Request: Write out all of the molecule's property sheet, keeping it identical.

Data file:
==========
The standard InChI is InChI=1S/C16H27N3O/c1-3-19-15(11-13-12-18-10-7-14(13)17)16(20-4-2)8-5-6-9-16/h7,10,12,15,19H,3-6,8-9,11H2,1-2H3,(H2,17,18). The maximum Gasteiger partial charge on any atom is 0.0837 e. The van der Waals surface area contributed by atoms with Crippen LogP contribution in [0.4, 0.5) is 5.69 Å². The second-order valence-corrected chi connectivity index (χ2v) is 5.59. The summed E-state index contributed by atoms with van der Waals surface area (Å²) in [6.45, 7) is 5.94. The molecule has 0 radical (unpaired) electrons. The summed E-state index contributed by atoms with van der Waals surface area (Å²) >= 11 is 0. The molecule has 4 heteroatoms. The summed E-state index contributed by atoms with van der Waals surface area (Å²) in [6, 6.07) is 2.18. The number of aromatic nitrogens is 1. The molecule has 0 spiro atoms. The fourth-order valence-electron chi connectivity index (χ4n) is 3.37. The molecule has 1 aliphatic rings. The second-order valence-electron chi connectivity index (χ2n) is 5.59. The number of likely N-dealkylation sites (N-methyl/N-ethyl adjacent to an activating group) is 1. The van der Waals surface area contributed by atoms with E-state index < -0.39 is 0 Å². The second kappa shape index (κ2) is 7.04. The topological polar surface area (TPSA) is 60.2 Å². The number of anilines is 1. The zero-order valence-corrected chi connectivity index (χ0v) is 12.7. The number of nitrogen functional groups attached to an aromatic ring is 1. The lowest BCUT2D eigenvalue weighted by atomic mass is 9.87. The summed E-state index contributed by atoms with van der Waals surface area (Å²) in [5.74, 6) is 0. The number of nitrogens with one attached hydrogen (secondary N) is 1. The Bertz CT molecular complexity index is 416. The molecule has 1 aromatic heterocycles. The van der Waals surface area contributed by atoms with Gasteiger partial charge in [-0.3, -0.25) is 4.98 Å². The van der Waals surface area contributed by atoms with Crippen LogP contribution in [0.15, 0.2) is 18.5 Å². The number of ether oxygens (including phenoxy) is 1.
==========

The standard InChI is InChI=1S/C16H27N3O/c1-3-19-15(11-13-12-18-10-7-14(13)17)16(20-4-2)8-5-6-9-16/h7,10,12,15,19H,3-6,8-9,11H2,1-2H3,(H2,17,18). The maximum Gasteiger partial charge on any atom is 0.0837 e. The van der Waals surface area contributed by atoms with Crippen LogP contribution in [0.4, 0.5) is 5.69 Å². The second-order valence-corrected chi connectivity index (χ2v) is 5.59. The summed E-state index contributed by atoms with van der Waals surface area (Å²) in [6.45, 7) is 5.94. The molecule has 0 radical (unpaired) electrons. The summed E-state index contributed by atoms with van der Waals surface area (Å²) >= 11 is 0. The molecule has 4 heteroatoms. The summed E-state index contributed by atoms with van der Waals surface area (Å²) in [6, 6.07) is 2.18. The number of aromatic nitrogens is 1. The molecule has 0 spiro atoms. The fourth-order valence-electron chi connectivity index (χ4n) is 3.37. The molecule has 1 aliphatic rings. The second-order valence-electron chi connectivity index (χ2n) is 5.59. The number of likely N-dealkylation sites (N-methyl/N-ethyl adjacent to an activating group) is 1. The van der Waals surface area contributed by atoms with E-state index < -0.39 is 0 Å². The second kappa shape index (κ2) is 7.04. The topological polar surface area (TPSA) is 60.2 Å². The number of anilines is 1. The zero-order valence-corrected chi connectivity index (χ0v) is 12.7. The number of nitrogen functional groups attached to an aromatic ring is 1. The lowest BCUT2D eigenvalue weighted by atomic mass is 9.87. The summed E-state index contributed by atoms with van der Waals surface area (Å²) in [5.74, 6) is 0. The number of nitrogens with one attached hydrogen (secondary N) is 1. The Bertz CT molecular complexity index is 416. The molecule has 1 aromatic heterocycles. The van der Waals surface area contributed by atoms with Gasteiger partial charge in [-0.3, -0.25) is 4.98 Å². The van der Waals surface area contributed by atoms with Crippen LogP contribution in [0.15, 0.2) is 18.5 Å². The number of ether oxygens (including phenoxy) is 1.